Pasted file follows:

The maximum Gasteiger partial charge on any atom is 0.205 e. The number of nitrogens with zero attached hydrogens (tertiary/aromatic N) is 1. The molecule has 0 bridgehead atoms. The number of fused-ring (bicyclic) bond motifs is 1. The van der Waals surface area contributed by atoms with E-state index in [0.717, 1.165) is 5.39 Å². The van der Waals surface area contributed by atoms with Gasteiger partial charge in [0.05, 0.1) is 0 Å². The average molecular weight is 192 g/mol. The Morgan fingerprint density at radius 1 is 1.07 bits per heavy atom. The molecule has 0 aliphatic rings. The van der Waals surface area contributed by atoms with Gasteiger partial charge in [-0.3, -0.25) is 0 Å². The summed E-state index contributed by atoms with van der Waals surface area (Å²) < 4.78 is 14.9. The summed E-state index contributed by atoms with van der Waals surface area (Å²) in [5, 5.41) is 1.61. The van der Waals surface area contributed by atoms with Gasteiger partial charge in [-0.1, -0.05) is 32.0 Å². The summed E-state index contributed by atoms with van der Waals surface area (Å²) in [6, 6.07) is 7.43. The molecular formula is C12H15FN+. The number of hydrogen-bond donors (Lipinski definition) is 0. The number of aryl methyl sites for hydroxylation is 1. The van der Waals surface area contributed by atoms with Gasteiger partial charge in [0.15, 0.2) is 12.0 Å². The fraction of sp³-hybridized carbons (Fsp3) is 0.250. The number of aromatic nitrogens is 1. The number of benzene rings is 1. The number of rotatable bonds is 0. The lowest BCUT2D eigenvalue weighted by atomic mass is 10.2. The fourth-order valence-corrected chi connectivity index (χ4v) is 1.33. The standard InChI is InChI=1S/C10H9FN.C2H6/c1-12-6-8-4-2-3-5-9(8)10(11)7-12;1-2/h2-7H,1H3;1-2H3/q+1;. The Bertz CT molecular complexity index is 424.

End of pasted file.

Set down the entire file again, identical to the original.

The maximum Gasteiger partial charge on any atom is 0.205 e. The number of nitrogens with zero attached hydrogens (tertiary/aromatic N) is 1. The molecule has 0 bridgehead atoms. The number of fused-ring (bicyclic) bond motifs is 1. The van der Waals surface area contributed by atoms with E-state index in [0.717, 1.165) is 5.39 Å². The van der Waals surface area contributed by atoms with Gasteiger partial charge in [0.05, 0.1) is 0 Å². The average molecular weight is 192 g/mol. The Morgan fingerprint density at radius 1 is 1.07 bits per heavy atom. The molecule has 0 aliphatic rings. The van der Waals surface area contributed by atoms with Gasteiger partial charge in [-0.3, -0.25) is 0 Å². The summed E-state index contributed by atoms with van der Waals surface area (Å²) < 4.78 is 14.9. The summed E-state index contributed by atoms with van der Waals surface area (Å²) in [5, 5.41) is 1.61. The van der Waals surface area contributed by atoms with Gasteiger partial charge in [-0.1, -0.05) is 32.0 Å². The summed E-state index contributed by atoms with van der Waals surface area (Å²) in [6, 6.07) is 7.43. The molecular formula is C12H15FN+. The number of hydrogen-bond donors (Lipinski definition) is 0. The number of aryl methyl sites for hydroxylation is 1. The van der Waals surface area contributed by atoms with Gasteiger partial charge in [0.15, 0.2) is 12.0 Å². The fraction of sp³-hybridized carbons (Fsp3) is 0.250. The number of aromatic nitrogens is 1. The number of benzene rings is 1. The number of rotatable bonds is 0. The lowest BCUT2D eigenvalue weighted by atomic mass is 10.2. The fourth-order valence-corrected chi connectivity index (χ4v) is 1.33. The standard InChI is InChI=1S/C10H9FN.C2H6/c1-12-6-8-4-2-3-5-9(8)10(11)7-12;1-2/h2-7H,1H3;1-2H3/q+1;. The Bertz CT molecular complexity index is 424.